I would say to my hon. Friend, who chairs the Northern Ireland Affairs Committee, that shortly after the statement in March, when we discussed legacy issues with victims groups, they asked us to pause because the people they represent were facing the challenges of covid. I felt that that was the right thing to do, so we paused that engagement. Over the last few weeks, I have been talking to civic society, as I do regularly, and people across civic society and across the communities obviously have a huge interest in legacy.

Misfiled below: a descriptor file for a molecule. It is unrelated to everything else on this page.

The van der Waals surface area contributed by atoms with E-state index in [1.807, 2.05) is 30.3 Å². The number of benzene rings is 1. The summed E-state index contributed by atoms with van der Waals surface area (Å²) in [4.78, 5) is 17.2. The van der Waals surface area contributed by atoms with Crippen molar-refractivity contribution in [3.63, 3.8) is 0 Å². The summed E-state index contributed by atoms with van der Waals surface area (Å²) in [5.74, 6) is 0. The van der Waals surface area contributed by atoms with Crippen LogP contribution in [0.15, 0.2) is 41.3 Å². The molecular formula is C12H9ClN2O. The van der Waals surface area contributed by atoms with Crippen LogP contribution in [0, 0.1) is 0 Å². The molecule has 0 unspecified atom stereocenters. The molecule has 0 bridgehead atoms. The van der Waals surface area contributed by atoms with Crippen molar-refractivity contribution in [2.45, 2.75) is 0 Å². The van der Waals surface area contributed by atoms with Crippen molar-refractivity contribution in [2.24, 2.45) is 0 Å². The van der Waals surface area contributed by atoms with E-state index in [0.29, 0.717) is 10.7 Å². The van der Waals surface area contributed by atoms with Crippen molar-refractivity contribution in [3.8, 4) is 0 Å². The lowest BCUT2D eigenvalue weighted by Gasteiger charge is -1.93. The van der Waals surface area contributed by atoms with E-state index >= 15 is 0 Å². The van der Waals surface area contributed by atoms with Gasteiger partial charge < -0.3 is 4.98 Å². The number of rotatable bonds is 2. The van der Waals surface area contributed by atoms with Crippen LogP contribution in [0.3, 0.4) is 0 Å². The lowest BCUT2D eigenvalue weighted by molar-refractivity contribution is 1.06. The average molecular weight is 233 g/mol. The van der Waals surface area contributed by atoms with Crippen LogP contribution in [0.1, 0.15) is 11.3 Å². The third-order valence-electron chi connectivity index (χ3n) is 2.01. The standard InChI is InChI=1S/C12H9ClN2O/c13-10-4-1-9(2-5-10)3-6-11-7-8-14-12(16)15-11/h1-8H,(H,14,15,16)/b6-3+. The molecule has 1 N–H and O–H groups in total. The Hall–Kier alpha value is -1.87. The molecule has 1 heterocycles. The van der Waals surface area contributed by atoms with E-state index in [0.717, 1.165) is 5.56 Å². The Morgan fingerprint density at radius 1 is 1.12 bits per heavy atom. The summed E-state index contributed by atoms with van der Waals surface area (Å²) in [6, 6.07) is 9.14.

The point I have made consistently since the written ministerial statement in March this year is that, to move forward on legacy and to move forward in Northern Ireland, we have to bring people together, and as my hon. Friend rightly says, people across communities have to be clear about what they need to look forward and get the information that can lead to reconciliation. It is right that we engage widely and deeply with civic society and victims groups, as well as political parties and our partners in the Irish Government, before we come back with proposals. I am determined to do that. We have a duty to do that—a duty to the people of Northern Ireland—but we want to do that in a methodical and proper way. I hope people will see that going through these investigations in a methodical and proper way plays a part in that.